18 March, 2020
Student Leadership: Educating Policy makers about Student Needs and Experiences.
Learning Differences Programme / Partner story
Grantee stories – National Center for Learning Disabilities (NCLD)
Gavin Lockard had something on his mind as he prepared to fly from his home in Moline, IL, to Washington, DC: “Should I wear my jacket on the plane and let it get a little wrinkled or should I pack it not knowing how wrinkled it will get?”
No detail was too small to think about given the serious purpose driving the college student’s trip to Washington – to lobby the U.S. Congress on behalf of students with learning differences. He was one of 15 young adults picked and trained by Oak grantee the National Center for Learning Disabilities (NCLD) for its #StandWithLD Hill Day 2019.
Fifteen students picked by Eye to Eye, another national group focused on learning differences and Oak grantee, joined Lockard and NCLD’s other lobbyists on Capitol Hill. All 30 young adults spoke from their own experiences with learning differences.
Putting them in that central role was the essence of #StandWithLD Hill Day, NCLD President and CEO Lindsay E. Jones said. “They are the constituents. They are the voters,” she said. “When they share their stories, that really is the most powerful thing.”
Even with NCLD’s six months of coaching on legislative priorities and the basics of Capitol Hill advocacy, Lockard said the weight of his task hit him when he arrived in Washington and began to see familiar landmarks. “I’ve always been into politics, but it was my first time to be in DC,” he recalled. “Being there, I felt almost starstruck.”
NCLD tasked the young leaders to visit the offices of their hometown member of the House of Representatives and their state’s two Senators to seek their support for three legislative goals: co-sponsorship of the Respond, Innovate, Support and Empower (RISE) Act; full funding of the Individuals with Disabilities Education Act (IDEA), the federal law protecting students with learning differences and providing aid to their schools; and membership in the congressional dyslexia caucus. “It took a lot to make these meetings happen – they did that themselves,” said Robert T. Stephens, NCLD’s government relations director. “They had to navigate the place and the process. They made those asks themselves.”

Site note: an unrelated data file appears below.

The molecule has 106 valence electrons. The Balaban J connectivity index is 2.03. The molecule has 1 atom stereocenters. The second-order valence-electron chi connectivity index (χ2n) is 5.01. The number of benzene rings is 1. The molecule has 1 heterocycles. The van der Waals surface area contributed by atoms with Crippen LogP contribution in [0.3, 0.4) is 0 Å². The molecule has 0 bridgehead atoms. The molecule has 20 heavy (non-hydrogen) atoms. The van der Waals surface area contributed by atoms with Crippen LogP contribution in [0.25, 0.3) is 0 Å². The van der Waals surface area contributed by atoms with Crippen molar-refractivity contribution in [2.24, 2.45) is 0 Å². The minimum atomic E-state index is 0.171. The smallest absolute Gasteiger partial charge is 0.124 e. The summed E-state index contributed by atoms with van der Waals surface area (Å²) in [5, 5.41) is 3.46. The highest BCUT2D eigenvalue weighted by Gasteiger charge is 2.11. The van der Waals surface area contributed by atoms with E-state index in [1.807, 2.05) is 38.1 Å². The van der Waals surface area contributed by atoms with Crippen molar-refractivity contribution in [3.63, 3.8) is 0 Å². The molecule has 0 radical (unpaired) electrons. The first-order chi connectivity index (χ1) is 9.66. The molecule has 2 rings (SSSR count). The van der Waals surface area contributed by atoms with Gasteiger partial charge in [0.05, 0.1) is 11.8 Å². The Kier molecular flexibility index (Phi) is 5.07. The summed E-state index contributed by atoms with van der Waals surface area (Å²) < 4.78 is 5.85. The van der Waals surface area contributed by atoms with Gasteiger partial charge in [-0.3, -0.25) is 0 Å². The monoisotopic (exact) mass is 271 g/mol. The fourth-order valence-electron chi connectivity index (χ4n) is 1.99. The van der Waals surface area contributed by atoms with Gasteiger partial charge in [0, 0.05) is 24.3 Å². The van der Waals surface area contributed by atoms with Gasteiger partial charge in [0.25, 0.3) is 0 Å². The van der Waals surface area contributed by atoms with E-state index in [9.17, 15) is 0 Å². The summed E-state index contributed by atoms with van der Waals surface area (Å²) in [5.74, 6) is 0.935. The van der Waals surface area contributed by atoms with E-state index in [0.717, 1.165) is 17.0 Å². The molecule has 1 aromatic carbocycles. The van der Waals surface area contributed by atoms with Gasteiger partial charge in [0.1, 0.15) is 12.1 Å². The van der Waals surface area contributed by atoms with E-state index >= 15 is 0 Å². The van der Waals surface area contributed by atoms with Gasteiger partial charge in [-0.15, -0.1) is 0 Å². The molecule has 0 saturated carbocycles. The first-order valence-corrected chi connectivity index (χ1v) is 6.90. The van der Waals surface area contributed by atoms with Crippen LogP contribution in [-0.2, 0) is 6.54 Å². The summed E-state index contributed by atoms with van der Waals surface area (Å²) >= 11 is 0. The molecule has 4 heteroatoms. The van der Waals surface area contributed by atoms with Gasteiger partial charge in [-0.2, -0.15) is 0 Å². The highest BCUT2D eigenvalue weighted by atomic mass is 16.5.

Lockard’s story was compelling. His learning differences include attention deficit disorder, non-verbal learning disorder and processing speed issues due to a brain injury as a child. “Elementary school was fairly easy, middle school was doable – I was able to pass classes if I worked twice as hard,” he explained. In high school, “I was taking a very reduced course load. It looked like I was going to be in high school forever.” In addition, Lockard and his family believe his Individual Education Plan (IEP), required by American law to guide and guarantee the educational services provided to a student with learning differences, was changed by educators inappropriately and without the family’s consent.
Lockard said he tied his own experiences to the asks he made. The idea that his IEP could be tampered with was “a shocker” to Congressional aides, he recalled. Lockard said he always mentioned his time in high school. “When I said I don’t want people to spend seven years in high school like me, that resonated.”
Education staffers in all three offices agreed to consider the RISE Act, which would require higher education institutions to accept learning difference designations from earlier in students’ academic lives rather than forcing them to be re-evaluated (often at a cost of thousands of dollars that students must bear). Lockard said he has been fortunate that his school, Blackhawk College, has strong disability services, allowing him time extensions to complete work.
Beyond the value of their stories and their lobbying in helping to shift the national conversation, the students’ participation was an opportunity to demonstrate leadership and to experience a sense of community that contrasts sharply with the marginalisation that students with learning differences often experience, Jones said.
Lockard laughed that he has never accepted social media connections faster than those from the other 29 leaders. And he wants more chances to speak out for himself and others with learning differences. NCLD believes the experience on Capitol Hill prepared the young people well to pursue further advocacy at the state and local level.
Next time, Lockard said, he will call far enough in advance to schedule meetings with his elected officials themselves, not their staff. “When you’re in college, you’re learning things obviously, but what is the product, what is the outcome?” he said. “When I was there, it was like, ‘Finally, I’m doing something productive.’”
Oak Foundation believes that the voices of students and families are vital to redesigning education to meet the needs of students with learning differences. When students themselves demonstrate their agency to shape their own education they help shift an inaccurate narrative about learning differences. They also make clear to decision makers the policies and practices that can best support them and learners like them.